Buried inside the Lucas decision is a reference to Annicelli, which is really the topic of today’s post. When I began studying regulatory takings, I read right past it in the case (on that snowy, cold day I wrote about recently). Then, while living in Rhode Island, an environmental lawyer pointed it out to me. I went and hunted down the case, and quickly realized something that really should have been obvious to me already: state-level regulatory takings issues were both very widespread in the middle of the twentieth century and had long been an issue for state courts. In fact, reading through Annicelli, I realized that the Lucas doctrine had been a part of state law for quite some time.

At the state level, however, the issue seemed a little more complicated because states have police powers to regulate for the health and safety of their citizens. The question, then, was where the line between a regulation for the public good and a regulation designed to prevent a public harm? This line matters greatly. For states, it is the line between a constitutional exercise of state police powers (which do not require compensation and are designed to prevent public harms) and an exercise of eminent domain (that do require just compensation as the property is being taken for the public use to advance the public good).

This question became more complex in the twentieth century as scientific evidence mounted indicating both that the sea level was rising and that the coast was eroding. As state officials struggled with the realities of what this meant for the land, they began to experiment with state and local ordinances designed to protect what we now call wetlands and barrier beaches in the hopes of slowing down erosion, protecting property inland from sea surges, and providing protection from serious storms. In theory, these ordinances are generally designed to protect the public from a harm — in this case, storm surges and beach erosion. That states have the powers to enact such ordinances has always been true. But at what point does such an ordinance cross the line into the realm of eminent domain taking?

Rhode Island is a little state — it’s about 37 miles wide and 48 miles long. Yet if you look closely at it (see the photo from Google Earth), you’ll see that relatively speaking, it has a lot of coastline: 400 miles, in fact. And, if you look at the maps you can locate here you’ll see that it is mostly watershed to one river or another. The maintenance of its coastline has long been an issue for this little state. After all, if its coast erodes it not only loses economic development possibilities, it loses land — that is, beach erosion means its territory is diminishing… And a state can’t exist without a territory to govern. Well, I suppose, in one’s imagination it could exist… But it won’t exist as a state in the United States. So the state does what it can to maintain that land as best it can both to protect its residents and to maintain its identity; and the communities along the 400 miles of coastline tend to make how that land is developed and what it is used for a priority in their policymaking in order to both advance economic development and protect their communities.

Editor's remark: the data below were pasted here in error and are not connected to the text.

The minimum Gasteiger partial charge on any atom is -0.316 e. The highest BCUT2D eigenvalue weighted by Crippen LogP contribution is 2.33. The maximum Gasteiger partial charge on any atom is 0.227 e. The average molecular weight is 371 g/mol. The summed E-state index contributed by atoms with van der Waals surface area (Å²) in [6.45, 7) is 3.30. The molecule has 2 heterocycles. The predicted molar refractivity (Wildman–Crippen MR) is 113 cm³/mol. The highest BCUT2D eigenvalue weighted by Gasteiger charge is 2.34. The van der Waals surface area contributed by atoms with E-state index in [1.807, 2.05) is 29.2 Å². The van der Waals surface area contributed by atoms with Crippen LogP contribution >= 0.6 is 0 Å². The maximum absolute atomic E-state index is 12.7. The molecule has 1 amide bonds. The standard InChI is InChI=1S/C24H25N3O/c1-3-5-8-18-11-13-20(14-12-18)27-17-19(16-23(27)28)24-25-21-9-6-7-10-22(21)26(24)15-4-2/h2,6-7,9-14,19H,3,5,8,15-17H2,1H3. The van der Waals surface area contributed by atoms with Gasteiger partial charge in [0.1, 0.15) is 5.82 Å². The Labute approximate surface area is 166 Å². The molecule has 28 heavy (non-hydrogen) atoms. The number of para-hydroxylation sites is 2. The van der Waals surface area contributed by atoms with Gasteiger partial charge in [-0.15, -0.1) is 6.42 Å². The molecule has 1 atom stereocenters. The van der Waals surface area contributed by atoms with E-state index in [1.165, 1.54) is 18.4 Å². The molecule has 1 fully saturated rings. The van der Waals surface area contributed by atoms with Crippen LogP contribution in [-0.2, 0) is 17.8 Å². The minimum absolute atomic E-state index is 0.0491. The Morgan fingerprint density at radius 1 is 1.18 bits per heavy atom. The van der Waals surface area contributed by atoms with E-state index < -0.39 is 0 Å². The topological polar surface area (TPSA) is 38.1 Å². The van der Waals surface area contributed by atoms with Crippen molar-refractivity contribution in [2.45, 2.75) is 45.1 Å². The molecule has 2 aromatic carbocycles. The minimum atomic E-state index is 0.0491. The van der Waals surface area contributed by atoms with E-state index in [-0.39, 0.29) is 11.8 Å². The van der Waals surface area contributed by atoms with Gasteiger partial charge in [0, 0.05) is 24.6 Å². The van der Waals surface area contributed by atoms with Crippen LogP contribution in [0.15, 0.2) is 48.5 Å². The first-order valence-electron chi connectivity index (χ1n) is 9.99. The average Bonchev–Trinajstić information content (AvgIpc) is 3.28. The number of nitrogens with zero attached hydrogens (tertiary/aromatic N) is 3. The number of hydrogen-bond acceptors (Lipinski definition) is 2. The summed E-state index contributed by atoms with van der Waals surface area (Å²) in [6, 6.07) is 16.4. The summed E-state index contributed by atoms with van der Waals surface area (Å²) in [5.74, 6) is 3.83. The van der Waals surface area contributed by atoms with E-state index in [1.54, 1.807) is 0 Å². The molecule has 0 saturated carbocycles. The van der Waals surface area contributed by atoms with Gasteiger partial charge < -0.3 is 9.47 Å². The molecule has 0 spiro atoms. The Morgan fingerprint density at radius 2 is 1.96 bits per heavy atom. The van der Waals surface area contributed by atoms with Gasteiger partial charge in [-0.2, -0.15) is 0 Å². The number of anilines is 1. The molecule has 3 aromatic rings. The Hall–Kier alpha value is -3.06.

In 1975, Ida Annicelli signed a purchase-and-sale agreement with the owner of real estate in Green Hill Beach. Her plan was to construct a single-family dwelling there. There are a lot of vacation homes in the area, and Mrs. Annicelli was, in fact, an out-of-state resident. The agreement she signed, according to court documents, stipulated that she would “relieve the seller of any responsibility toward successfully obtaining ‘all necessary buildings, sanitation, and coastal resources permits.’” Mrs. Annicelli did, in fact, file for the requisite permits to build a single-family dwelling. The purchase price for the land was $16,750.

Green Hill Beach with Roads

A map (with roads) of Green Hill Beach today — note that Annicelli purchased her land in 1975. The area would have looked different, but there would have been development in the area even then.

Three weeks after she signed the purchase-and-sale agreement and before she could actually take title and possession of the land, the town passed a zoning ordinance creating a “High Flood Danger” zone (HFD). The ordinance in part provided, “No residential dwelling designed or used for overnight human occupancy shall be constructed within the HFD Zoning District as defined herein. This prohibition shall apply even if the land within said HFD Zoning District is above the base flood elevation.”